By Damian Thompson
Here’s an article I’ve written in the latest Catholic Herald, about the Church’s desperate need to move away from a culture of mediocrity and “making do”:
Recently I attended a Catholic service in a church, and a diocese, which shall remain nameless. This is not because there is anything scandalous to report, but because I’m about to compare it to a 1970s department store and I don’t want the priest to cancel The Catholic Herald.
The church was (I would guess) Victorian Romanesque, or maybe neo-Gothic – the truth is that it was so nondescript that it didn’t leave much impression. It was very much the sort of church thrown up in large numbers at the end of the 19th century, and I imagine that in its heyday it was bustling, happy and sentimental.
Then, after Vatican II, its interior was modernised. But we’re not talking savage reordering here: just the usual wall-to-wall carpeting of the sanctuary, removal of the altar rails and – unforgivably, not least because it makes a nonsense of the high altar – the removal of the tabernacle to… somewhere. I didn’t even notice; just that it was missing from its place of honour, installing an emptiness at the centre of things.
Sometimes you walk into a modern Catholic church and think: this is really just a community centre with icons. But the sacred purpose of this particular church was still plainly obvious; it was just that neglect and botched repair jobs had somehow sucked the sacredness out of it.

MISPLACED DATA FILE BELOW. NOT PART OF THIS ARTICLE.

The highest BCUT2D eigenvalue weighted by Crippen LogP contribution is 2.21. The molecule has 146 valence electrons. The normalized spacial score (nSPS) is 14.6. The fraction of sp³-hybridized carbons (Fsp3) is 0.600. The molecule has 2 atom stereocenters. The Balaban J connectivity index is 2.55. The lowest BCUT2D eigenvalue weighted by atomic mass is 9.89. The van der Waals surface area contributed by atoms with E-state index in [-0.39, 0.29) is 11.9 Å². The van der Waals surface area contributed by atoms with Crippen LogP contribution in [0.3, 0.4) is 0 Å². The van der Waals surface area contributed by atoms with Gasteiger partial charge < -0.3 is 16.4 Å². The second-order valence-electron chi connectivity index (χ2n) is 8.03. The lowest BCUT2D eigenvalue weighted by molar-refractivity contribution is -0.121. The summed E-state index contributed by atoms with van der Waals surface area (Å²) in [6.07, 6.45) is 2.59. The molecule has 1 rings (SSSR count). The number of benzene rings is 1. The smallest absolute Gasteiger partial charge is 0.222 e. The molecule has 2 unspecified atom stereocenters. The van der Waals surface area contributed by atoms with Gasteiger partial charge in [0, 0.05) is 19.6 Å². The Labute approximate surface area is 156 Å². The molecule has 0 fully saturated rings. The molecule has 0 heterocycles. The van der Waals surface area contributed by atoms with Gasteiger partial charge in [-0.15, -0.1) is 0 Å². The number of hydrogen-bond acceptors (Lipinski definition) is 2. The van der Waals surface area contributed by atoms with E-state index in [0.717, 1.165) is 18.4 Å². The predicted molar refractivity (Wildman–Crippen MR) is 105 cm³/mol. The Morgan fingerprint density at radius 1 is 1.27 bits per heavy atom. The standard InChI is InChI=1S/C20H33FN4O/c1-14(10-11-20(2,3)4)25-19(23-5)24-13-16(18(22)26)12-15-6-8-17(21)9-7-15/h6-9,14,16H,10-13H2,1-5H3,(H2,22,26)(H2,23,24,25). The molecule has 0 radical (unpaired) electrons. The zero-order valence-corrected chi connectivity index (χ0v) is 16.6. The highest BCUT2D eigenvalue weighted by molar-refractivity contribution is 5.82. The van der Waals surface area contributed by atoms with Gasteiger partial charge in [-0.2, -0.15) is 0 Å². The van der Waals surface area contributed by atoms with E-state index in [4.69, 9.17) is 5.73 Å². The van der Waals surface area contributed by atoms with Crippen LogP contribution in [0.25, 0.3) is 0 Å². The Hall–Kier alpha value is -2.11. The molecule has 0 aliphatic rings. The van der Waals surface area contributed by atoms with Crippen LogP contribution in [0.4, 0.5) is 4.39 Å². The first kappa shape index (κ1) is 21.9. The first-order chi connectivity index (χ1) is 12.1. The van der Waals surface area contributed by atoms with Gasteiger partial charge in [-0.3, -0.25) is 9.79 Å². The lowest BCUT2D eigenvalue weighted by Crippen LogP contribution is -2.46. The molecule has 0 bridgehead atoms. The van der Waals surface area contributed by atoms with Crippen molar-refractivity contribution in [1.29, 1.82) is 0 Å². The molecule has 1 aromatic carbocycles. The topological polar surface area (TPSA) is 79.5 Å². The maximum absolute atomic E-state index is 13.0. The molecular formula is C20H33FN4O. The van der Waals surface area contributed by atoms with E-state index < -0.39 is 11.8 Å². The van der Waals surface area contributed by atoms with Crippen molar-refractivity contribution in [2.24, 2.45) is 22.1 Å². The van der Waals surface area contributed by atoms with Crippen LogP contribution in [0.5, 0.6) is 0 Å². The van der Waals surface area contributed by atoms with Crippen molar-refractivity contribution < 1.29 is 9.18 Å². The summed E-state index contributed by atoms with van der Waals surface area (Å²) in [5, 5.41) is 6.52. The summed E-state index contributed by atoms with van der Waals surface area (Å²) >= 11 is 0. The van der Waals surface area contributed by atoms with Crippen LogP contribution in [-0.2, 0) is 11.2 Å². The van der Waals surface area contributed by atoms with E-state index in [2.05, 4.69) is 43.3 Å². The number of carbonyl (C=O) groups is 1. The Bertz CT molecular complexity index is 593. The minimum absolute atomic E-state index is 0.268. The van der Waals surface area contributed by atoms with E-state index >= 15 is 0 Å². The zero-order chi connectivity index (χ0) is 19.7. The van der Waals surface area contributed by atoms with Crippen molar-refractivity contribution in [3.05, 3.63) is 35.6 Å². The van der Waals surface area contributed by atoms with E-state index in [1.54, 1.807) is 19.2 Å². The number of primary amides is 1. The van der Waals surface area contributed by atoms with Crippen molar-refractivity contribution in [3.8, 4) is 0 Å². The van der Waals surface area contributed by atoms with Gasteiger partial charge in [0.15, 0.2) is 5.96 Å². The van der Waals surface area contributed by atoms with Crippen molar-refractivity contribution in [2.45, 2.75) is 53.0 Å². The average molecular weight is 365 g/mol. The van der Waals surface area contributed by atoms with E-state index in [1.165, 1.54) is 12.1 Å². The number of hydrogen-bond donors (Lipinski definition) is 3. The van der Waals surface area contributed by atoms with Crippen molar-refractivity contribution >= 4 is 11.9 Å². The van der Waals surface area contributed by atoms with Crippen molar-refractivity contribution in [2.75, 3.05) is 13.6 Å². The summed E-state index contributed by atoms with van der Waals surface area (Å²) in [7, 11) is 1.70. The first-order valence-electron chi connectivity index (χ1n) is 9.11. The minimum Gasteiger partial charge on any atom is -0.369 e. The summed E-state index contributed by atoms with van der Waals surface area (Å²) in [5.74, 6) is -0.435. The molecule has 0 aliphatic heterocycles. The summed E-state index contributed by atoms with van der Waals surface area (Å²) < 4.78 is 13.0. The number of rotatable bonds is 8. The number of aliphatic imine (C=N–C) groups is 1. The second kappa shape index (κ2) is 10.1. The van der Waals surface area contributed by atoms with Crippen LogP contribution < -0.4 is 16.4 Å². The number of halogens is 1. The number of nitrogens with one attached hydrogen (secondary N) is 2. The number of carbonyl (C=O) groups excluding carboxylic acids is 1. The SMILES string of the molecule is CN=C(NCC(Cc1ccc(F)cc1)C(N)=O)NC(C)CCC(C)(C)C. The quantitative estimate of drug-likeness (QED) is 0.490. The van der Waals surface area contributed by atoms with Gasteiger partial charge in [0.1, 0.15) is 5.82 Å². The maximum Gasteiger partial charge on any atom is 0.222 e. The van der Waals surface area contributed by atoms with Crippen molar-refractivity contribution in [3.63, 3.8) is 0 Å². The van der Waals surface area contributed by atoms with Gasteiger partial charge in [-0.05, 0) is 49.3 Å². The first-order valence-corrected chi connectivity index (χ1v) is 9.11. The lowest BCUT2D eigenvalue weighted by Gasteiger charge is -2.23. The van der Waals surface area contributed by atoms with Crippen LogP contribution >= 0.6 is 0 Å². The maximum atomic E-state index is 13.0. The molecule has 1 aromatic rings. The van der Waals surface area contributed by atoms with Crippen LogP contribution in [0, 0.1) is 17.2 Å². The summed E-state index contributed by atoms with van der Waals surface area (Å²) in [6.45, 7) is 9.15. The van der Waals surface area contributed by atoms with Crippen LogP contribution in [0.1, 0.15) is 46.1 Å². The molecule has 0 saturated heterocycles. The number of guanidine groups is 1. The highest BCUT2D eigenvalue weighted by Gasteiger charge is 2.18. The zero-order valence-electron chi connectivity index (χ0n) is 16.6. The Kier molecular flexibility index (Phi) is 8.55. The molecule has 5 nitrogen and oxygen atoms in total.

The analogy that came to mind was with a family-owned department store, perhaps in a seaside town, that had been a byword for character, twinkling service and low prices for decades. But then, in the 1970s, younger customers deserted it for chain stores, so someone gave the shop a makeover in brown and cream formica panelling complete with snazzy logo. And the regular customers said: “Ooh, it’s a bit trendy for my tastes, not the same, I can’t get used to it” – but they did get used to it, because the staff were the same and nowhere else sold that colour of stockings that Mum liked.
And now the shop is really struggling, because Mum passed away years ago, and the old faces have long gone and they still haven’t got round to replacing the brown and cream formica and they never will because everyone knows that when the last family member retires it will be House of Fraser or whatever.
You get the idea. This parish church was modernised so long ago that (I’m guessing) very few parishioners can remember the priest who oversaw the changes. Many of them are probably unaware that the tabernacle has been moved – and that includes members of the team of “eucharistic ministers” (as they’re not supposed to be called any more) who, judging by the rota pinned on the noticeboard, make up an extraordinarily high proportion of the active congregation.
It was the same story in the sacristy. The priest was wearing a double-breasted polyester alb whose top half resembled a chef’s outfit. I didn’t know such a thing existed. The door of the wardrobe was open, revealing a jumble of highly coloured cheap chasubles (also polyester) that could have been mistaken for the women’s clothing rack in an Oxfam shop.